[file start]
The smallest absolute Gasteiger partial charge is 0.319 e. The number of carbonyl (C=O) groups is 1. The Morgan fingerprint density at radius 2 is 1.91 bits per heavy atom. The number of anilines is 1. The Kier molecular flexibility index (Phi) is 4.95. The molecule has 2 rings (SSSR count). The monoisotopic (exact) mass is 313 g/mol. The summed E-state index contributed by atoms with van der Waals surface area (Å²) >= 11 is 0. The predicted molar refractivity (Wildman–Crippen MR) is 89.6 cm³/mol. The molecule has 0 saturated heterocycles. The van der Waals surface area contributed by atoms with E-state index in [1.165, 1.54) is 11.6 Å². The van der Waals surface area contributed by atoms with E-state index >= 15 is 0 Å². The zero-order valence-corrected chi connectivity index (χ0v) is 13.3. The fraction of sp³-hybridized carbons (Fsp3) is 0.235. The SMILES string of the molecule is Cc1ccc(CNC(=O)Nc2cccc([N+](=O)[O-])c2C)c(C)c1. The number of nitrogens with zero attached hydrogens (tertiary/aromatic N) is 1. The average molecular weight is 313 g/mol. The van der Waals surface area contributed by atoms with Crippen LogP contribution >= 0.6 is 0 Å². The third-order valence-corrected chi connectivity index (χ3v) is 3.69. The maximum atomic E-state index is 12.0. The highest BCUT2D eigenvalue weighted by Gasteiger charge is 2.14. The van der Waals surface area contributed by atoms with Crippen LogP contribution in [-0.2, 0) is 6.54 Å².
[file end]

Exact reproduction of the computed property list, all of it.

The smallest absolute Gasteiger partial charge is 0.319 e. The number of carbonyl (C=O) groups is 1. The Morgan fingerprint density at radius 2 is 1.91 bits per heavy atom. The number of anilines is 1. The Kier molecular flexibility index (Phi) is 4.95. The molecule has 2 rings (SSSR count). The monoisotopic (exact) mass is 313 g/mol. The summed E-state index contributed by atoms with van der Waals surface area (Å²) >= 11 is 0. The predicted molar refractivity (Wildman–Crippen MR) is 89.6 cm³/mol. The molecule has 0 saturated heterocycles. The van der Waals surface area contributed by atoms with E-state index in [1.165, 1.54) is 11.6 Å². The van der Waals surface area contributed by atoms with E-state index >= 15 is 0 Å². The zero-order valence-corrected chi connectivity index (χ0v) is 13.3. The fraction of sp³-hybridized carbons (Fsp3) is 0.235. The SMILES string of the molecule is Cc1ccc(CNC(=O)Nc2cccc([N+](=O)[O-])c2C)c(C)c1. The number of nitrogens with zero attached hydrogens (tertiary/aromatic N) is 1. The average molecular weight is 313 g/mol. The van der Waals surface area contributed by atoms with Crippen LogP contribution >= 0.6 is 0 Å². The third-order valence-corrected chi connectivity index (χ3v) is 3.69. The maximum atomic E-state index is 12.0. The highest BCUT2D eigenvalue weighted by Gasteiger charge is 2.14. The van der Waals surface area contributed by atoms with Crippen LogP contribution in [-0.2, 0) is 6.54 Å².